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Interior Secretary Salazar says Republicans better get on board with green energy or get left behind in the election.

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Interior chief says GOP energy policies are ‘fairy tales’

Interior Secretary Salazar says Republicans better get on board with green energy or get left behind in the election.

Republican lawmakers are pursuing an energy policy filled with “fairy tales” and “falsehoods” when they should be embracing President Barack Obama’s vision of alternative green energy programs, Interior Secretary Ken Salazar said in a speech Tuesday.

“There is this imagined energy world… of fairy tales, falsehoods, that we often see in Washington,” Salazar said. “It’s a divide between the real energy world that we work on every day and the imagined fairy tale world.”

Speaking to members of the National Press Club, Salazar criticized members of
Congress who believe that solar and wind energy jobs are “somehow phony.”

“The president rightly pointed out that if these folks were around when Columbus set sail, they’d be charter members of the Flat Earth Society,” Salazar said.

“Americans agree that we need to broaden our energy portfolio. They support conventional energy, but in state after state they are voting to bring more solar, wind, geothermal, and biofuels into the mix,” Salazar said.

Among the Obama administration successes, Salazar cited his own approval of Cape Wind, an offshore farm of windmills on Nantucket Sound that will create electricity for parts of Cape Cod and Martha’s Vineyard.

“As of early 2009, not a single large-scale solar energy project had been approved for construction on public lands in this country. Offshore, Cape Wind had been languishing for eight long years,” Salazar said. “We’ve also approved Cape Wind’s permit and have built, from the ground-up, an offshore wind leasing program for our country.”

Interestingly, the leading opponent of the Cape Wind project was former Massachusetts Sen. Edward M. Kennedy, who objected to the project for years, and its construction within view of the family Kennedy compound in Hyannis Port.

The Democratic icon passed away in August 2009. The Cape Wind project was approved in April 2010.

In allowing the project to proceed, Salazar insisted that the company find a way to make the windmills nearly invisible from shore.

Salazar said during his speech that oil and gas production increased sharply during Obama’s administration. However, a recent report by the Congressional Research Service found those increases were on private lands, not public lands operated by the federal government.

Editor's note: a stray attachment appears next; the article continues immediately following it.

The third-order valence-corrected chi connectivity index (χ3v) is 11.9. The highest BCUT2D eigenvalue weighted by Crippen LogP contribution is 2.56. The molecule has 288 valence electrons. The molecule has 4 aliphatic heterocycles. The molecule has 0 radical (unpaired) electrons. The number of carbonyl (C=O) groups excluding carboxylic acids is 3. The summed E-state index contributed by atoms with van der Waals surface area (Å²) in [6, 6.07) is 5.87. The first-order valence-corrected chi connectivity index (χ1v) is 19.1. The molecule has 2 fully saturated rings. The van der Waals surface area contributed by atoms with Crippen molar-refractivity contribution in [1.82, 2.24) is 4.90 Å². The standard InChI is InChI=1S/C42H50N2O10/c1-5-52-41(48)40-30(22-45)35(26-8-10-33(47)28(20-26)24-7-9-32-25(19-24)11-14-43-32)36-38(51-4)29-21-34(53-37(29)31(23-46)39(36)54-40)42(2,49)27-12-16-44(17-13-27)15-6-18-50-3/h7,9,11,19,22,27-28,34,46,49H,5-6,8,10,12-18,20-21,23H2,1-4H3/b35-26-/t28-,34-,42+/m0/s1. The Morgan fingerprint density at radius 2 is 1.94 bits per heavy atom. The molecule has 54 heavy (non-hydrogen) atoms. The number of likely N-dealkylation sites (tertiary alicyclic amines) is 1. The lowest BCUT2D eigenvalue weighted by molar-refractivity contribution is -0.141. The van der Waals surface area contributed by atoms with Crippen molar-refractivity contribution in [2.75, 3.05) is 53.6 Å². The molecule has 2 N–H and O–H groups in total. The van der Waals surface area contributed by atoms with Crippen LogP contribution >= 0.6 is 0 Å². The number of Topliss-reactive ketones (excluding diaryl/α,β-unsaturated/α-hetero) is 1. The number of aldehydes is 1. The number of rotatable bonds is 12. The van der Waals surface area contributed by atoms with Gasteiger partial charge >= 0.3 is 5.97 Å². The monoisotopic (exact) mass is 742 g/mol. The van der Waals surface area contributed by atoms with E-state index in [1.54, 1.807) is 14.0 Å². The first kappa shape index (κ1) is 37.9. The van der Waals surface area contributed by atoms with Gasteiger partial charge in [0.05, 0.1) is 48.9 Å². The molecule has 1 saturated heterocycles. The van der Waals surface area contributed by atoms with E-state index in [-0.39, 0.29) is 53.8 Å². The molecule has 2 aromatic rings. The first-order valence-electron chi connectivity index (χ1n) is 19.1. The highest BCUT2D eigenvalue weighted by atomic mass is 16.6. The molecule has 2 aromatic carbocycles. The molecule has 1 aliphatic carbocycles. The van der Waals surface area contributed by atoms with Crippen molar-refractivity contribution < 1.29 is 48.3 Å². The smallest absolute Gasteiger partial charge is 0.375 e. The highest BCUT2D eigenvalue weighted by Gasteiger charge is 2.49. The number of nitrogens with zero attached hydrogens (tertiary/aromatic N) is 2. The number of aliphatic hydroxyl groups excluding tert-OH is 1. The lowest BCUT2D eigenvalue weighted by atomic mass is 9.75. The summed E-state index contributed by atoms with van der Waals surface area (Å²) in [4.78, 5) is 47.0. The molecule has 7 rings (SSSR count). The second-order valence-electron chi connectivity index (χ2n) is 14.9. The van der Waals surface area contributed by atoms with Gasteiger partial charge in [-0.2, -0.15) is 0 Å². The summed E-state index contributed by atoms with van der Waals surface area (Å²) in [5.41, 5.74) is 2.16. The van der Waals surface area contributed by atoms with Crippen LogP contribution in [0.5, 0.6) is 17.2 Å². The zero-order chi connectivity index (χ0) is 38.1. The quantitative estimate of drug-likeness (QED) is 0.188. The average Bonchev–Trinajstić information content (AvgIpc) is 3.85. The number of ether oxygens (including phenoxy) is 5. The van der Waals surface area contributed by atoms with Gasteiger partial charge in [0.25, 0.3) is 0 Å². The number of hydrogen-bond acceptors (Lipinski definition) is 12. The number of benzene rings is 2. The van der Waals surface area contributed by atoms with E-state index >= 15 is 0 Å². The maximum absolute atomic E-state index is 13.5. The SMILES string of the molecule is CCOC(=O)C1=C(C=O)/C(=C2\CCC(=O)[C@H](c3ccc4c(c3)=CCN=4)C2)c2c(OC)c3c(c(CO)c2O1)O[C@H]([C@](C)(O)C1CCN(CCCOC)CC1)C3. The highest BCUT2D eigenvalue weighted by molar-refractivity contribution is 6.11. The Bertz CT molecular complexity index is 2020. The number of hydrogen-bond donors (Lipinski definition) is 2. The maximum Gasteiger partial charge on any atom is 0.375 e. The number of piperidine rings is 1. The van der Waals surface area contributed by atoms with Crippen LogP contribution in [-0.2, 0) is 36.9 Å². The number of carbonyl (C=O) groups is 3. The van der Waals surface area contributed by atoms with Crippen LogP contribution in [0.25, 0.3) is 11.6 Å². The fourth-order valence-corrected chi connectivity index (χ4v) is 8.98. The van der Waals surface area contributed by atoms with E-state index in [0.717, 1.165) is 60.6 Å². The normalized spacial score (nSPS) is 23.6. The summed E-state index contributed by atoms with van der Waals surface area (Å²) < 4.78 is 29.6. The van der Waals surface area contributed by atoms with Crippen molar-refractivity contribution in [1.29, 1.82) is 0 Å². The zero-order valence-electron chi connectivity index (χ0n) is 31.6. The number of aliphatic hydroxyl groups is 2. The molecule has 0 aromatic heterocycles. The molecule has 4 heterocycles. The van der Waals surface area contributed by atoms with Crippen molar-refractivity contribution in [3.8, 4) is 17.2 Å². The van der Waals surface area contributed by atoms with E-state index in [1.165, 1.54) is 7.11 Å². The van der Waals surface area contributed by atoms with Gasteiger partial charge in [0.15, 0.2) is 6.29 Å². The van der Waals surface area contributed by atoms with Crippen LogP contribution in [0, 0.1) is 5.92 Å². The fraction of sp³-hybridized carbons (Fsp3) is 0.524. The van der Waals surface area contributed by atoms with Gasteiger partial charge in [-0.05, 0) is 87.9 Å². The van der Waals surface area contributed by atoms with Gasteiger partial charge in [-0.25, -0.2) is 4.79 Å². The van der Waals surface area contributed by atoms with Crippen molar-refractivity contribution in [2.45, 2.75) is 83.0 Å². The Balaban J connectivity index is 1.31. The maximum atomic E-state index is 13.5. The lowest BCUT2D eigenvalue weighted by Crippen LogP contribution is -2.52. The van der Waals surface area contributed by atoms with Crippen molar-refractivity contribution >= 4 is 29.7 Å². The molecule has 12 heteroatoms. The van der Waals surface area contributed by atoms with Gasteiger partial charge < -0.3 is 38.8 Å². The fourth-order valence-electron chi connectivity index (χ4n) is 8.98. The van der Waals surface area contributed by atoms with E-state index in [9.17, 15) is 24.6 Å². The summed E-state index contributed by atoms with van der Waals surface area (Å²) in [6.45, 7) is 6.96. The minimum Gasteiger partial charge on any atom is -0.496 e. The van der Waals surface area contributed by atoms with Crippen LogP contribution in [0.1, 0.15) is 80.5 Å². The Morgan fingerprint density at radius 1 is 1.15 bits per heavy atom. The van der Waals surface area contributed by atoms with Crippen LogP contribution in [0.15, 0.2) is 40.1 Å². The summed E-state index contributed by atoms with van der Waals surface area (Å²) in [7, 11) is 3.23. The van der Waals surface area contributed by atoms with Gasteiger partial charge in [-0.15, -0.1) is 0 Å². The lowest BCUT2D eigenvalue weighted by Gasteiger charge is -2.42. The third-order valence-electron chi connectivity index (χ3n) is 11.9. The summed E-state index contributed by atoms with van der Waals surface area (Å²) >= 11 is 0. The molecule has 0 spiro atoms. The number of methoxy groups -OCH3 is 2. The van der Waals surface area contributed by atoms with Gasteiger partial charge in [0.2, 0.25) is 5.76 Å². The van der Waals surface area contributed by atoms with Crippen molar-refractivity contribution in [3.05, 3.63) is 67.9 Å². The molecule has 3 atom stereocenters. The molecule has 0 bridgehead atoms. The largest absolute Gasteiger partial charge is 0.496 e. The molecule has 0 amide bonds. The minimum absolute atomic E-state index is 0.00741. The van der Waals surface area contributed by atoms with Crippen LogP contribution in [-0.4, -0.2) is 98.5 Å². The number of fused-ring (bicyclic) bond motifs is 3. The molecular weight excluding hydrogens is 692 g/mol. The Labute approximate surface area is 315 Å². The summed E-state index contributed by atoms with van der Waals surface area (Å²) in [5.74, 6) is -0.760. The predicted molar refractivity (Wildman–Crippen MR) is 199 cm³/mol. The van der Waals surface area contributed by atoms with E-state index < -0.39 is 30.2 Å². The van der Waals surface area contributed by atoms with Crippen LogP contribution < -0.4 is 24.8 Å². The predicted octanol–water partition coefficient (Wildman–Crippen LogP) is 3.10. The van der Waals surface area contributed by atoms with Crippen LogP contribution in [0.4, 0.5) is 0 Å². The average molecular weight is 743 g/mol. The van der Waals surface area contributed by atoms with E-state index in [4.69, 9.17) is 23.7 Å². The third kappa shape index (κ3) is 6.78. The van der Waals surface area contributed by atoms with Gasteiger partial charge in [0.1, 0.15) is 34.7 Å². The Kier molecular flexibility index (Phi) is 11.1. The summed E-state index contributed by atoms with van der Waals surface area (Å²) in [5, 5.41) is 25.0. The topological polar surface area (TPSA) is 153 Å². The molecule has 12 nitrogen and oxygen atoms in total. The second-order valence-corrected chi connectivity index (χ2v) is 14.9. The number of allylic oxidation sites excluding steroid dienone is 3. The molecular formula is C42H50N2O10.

“America’s dependence on foreign oil has gone down every single year since President Obama took office,” Salazar said.

Salazar also called on the Republican House to pass three specific pieces legislation to make oil drilling safer, approve development of a transboundary oil and gas reservoir with Mexico, and create new clean energy standards and tax credits.

“I want to be realistic about what we can expect from this House of Representatives, but I do think there is some low-hanging fruit that should and could be passed even this year,” Salazar said.

“Is it likely that Congress will rise to the challenge this year? It’s hard to say, I think that those who have stood in the way of solutions are going to find the ground shifting under their feet. The energy world is changing, with or without them.

Whether it’s our oil and gas technology, our solar power plants, or our auto manufacturers, the pace of American innovation is staggering. The U.S. is determined to lead in the new energy world,” Salazar said.

Written By

Audrey Hudson is an award-winning investigative journalist whose enterprise reporting has sparked numerous congressional investigations that led to laws signed by Presidents George W. Bush and Bill Clinton. She won the prestigious Sigma Delta Chi award for Public Service in 2009 for her report on dangerous drug experiments by the federal government on war veterans, which prompted internal investigations and needed reforms within the Veterans Affairs Department. The report also captured first place for investigative reporting by the Washington, D.C. chapter of the Society of Professional Journalists and was a finalist of the International Academy of Digital Arts and Sciences Webby Awards for news and politics. Her breaking stories have been picked up and followed by major news publications and periodicals, including Readers Digest, Washington Monthly, and The Weekly Standard, as well as The New York Times, Wall Street Journal, USA Today, and Washington Post. With nearly 20 years of experience in Washington as a newspaper reporter and as a Capitol Hill staffer for Western lawmakers, she will now lead Human Events‚?? coverage of energy and environmental issues. A native of Kentucky, Mrs. Hudson has worked inside the Beltway for nearly two decades -- on Capitol Hill as a Senate and House spokeswoman, and most recently at The Washington Times covering Congress, Homeland Security, and the Supreme Court. Audrey‚??s email is AHudson@EaglePub.Co

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